As not seen on TV: Iceland’s banned Christmas advert can be found here:
Retailer Christmas adverts have been the source of much anticipation in the weeks building up to the big day in recent years, with retailers blowing their advertising budgets to ensure their advert becomes the most talked about of the season.
For many consumers, the first screenings of the biggest adverts now herald the start of the festive build-up, a key milestone in the Christmas calendar.
However, this year, Iceland’s advert will not appear on TV alongside those of other leading retailers – as its anticipated advert hasn’t made it to our screens. Following a year of leading the retail industry in sustainability initiatives, Iceland had elected to do something different with its advertising spend.
Earlier this year, Iceland committed to remove palm oil from all its own label food by the end of 2018 in response to continued deforestation in South East Asia. As the retailer nears completion of the project, offering consumers the choice of an orangutan friendly Christmas, it had planned for a Christmas advert to raise awareness.
The retailer had hoped to use a short film, Rang-tan, as its main Christmas advert. Rang-tan is an emotive animation telling the story of rainforest destruction caused by palm oil production, and its devastating impact on the critically endangered orangutan.
It was hoped that the advert would improve shoppers’ understanding of the widespread rainforest destruction for palm oil production, which appears in more than 50% of all supermarket products. The advert would have seen Iceland committing over half a million pounds of media spend to ensure that it was seen by millions of consumers – a bold move away from the usual commercial, product-led advertising in order to highlight an important issue causing climate change and biodiversity loss. However, this may have proven a brave step too far as the advert was banned by advertising regulators.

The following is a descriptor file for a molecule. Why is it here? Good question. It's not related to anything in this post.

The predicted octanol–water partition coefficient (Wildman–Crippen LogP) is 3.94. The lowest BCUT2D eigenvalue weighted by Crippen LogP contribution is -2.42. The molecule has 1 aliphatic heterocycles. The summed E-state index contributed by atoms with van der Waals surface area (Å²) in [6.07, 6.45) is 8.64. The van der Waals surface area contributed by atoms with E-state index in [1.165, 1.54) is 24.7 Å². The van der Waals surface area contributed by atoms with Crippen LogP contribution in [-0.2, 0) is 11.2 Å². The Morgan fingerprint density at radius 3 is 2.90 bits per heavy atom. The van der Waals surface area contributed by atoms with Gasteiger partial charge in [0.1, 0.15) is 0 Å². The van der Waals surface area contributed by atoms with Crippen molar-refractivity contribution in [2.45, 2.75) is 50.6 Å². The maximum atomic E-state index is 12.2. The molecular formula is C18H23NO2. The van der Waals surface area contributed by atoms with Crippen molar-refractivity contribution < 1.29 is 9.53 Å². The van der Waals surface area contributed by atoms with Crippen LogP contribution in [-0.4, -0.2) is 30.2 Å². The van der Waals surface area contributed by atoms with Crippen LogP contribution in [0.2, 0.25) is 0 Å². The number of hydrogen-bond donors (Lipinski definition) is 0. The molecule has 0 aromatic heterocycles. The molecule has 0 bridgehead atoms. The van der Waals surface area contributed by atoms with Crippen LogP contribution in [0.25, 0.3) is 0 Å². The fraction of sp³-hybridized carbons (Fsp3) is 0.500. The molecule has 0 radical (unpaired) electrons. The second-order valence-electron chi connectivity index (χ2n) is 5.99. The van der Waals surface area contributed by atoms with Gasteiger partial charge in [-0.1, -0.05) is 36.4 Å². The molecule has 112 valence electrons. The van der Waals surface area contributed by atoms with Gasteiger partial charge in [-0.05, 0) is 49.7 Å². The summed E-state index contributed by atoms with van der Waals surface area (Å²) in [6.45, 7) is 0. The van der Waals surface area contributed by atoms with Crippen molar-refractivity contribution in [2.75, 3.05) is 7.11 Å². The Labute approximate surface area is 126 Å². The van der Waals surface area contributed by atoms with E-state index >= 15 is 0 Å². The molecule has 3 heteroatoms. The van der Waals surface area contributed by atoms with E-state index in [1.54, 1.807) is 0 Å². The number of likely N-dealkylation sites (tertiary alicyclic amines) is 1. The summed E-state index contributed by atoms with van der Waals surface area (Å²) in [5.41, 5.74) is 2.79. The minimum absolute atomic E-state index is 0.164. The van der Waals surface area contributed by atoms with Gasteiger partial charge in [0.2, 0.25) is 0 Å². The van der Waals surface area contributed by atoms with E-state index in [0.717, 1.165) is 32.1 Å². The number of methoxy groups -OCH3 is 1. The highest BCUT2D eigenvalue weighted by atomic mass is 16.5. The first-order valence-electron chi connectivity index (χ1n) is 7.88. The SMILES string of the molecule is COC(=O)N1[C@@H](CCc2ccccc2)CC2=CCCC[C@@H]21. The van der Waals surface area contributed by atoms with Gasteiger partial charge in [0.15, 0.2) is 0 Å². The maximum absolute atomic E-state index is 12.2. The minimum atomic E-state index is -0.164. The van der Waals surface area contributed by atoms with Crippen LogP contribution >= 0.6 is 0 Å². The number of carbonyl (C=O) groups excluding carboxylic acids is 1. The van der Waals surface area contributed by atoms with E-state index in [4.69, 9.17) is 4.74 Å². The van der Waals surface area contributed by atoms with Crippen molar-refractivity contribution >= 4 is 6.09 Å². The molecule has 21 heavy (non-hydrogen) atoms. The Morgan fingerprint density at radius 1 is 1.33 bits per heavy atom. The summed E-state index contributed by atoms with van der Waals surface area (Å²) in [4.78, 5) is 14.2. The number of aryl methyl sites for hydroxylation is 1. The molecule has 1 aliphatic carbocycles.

Richard Walker, Managing Director at Iceland said: “Throughout 2018 we have led the retail industry to take action in areas such as rainforest destruction for palm oil and plastic pollution of our oceans. This year we were keen to do something different with our much anticipated Christmas advert. The culmination of our palm oil project is offering our customers the choice of an orangutan friendly Christmas, and we wanted to reflect this in our advertising.
“Whilst our advert sadly never made it to TV screens, we are hopeful that consumers will take to social media to view the film, which raises awareness of an important global issue. Our commitment to help protect the home of orangutans remains extremely close to our hearts. We are proud to be encouraging consumers to make more sustainable choices, even without the support of TV advertising, ahead of the Christmas shopping season.”
Iceland, the UK’s leading frozen food specialist, is offering consumers an orangutan friendly Christmas range. The range has been carefully crafted, with recipes reworked to ensure that the removal of palm oil has no effect on quality or taste.
Iceland made the decision to demonstrate to the food and retail industries that it is possible to reduce the demand for palm oil until the industry stops destroying the rainforests by seeking alternative ingredients. Growing demand for palm oil for use in food products, cosmetics and biodiesel is devastating tropical rainforests across South East Asia. Expanding palm oil and wood pulp plantations are the biggest driver of deforestation, many species are being threatened with extinction, including the orangutan, already critically endangered.
The Advert – background and our thoughts
The above is the Iceland press release but we also feel it is important to highlight where the film itself came from, the advert was actually created earlier this year by Greenpeace. It was launched globally in August, just ahead of International Orangutan Day (on August 19), the film, voiced by Emma Thompson, was also shown across UK cinemas with thousands of screenings throughout August and September. It has been made by creative agency Mother (directed by award-winning Salon Alpin) and produced by Oscar-winning Passion Animation Studios. I do feel it seems a bit strange that throughout the press release Iceland do not mention this as the source of the advert. The advert itself is a worthy, and emotive ad but I am concerned the message is getting lost in the political fallout of the decision to ‘ban’ the ad, and also it seems strange that this is a chance for Iceland to trumpet the work Greenpeace has been doing but instead they havce remained silent about where the ad came from, this seems like it would have been a great chance for Iceland to state they are working with Greenpeace on this important issue, instead Greenpeace’s role seems to have been removed and that seems a strange decision to me, and a disappointing one.